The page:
In relation to art, refers to artworks made in the period immediately after the restoration of the monarchy in 1660 after ten years of Commonwealth

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  • Sir Peter Lely, 'Elizabeth, Countess of Kildare' circa 1679
    Sir Peter Lely
    Elizabeth, Countess of Kildare circa 1679
    Oil on canvas
    support: 1234 x 1000 mm
    Purchased 1955
  • John Michael Wright, 'Portrait of Mrs Salesbury with her Grandchildren Edward and Elizabeth Bagot' 1675-6
    John Michael Wright
    Portrait of Mrs Salesbury with her Grandchildren Edward and Elizabeth Bagot 1675-6
    Oil on canvas
    support: 1295 x 1336 mm

    Presented by the Patrons of British Art through the Tate Gallery Foundation 1993
  • Francis Barlow, 'Monkeys and Dogs Playing' 1661
    Francis Barlow
    Monkeys and Dogs Playing 1661
    Oil on canvas
    support: 1055 x 1320 mm
    frame: 1229 x 1525 x 85 mm
    Purchased with assistance from the Friends of the Tate Gallery 1989

Following the ten years of the Commonwealth, the monarchy in Britain was restored with the accession in 1660 of Charles II. Restoration usually refers to the whole reign of Charles II (1660–85) and often the brief reign of his younger brother James II (1685–8).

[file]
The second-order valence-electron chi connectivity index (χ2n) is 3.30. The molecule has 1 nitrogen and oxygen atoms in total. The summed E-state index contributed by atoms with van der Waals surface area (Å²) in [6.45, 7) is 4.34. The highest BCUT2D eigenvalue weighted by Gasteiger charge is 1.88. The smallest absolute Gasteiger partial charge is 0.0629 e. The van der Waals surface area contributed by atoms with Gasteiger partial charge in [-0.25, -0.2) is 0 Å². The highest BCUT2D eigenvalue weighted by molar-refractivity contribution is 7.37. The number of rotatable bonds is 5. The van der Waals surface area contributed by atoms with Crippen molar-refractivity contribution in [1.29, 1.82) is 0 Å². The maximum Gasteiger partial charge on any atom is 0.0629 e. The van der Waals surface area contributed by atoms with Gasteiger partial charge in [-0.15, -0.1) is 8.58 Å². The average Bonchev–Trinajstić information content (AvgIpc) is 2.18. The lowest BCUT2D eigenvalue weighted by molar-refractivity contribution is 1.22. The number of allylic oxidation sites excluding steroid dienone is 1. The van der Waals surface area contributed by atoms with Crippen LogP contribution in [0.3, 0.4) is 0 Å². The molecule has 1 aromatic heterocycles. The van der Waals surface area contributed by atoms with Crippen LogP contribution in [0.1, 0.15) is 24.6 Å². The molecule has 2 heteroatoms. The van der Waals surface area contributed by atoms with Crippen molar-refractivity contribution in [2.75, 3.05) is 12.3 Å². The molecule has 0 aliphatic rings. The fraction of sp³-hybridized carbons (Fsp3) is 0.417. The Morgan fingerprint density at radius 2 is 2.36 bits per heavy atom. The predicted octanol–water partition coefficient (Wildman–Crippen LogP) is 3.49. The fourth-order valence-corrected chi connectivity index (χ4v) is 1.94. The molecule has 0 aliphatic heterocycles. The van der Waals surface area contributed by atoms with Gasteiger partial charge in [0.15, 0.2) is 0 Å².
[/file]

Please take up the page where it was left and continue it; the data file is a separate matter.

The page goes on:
Following his accession, Charles II immediately appointed Peter Lely as his court painter. Lely had served Charles I in his final years, and had adapted with great success to the austerity of the Commonwealth period, and then had smoothly moved back into royal favour at the Restoration. His portraits of fashionably popeyed beauties exemplify the licentiousness for which Charles II and his court remain notorious.

John Michael Wright was also a significant figure and new subject matter appears in the compelling animal paintings of Francis Barlow.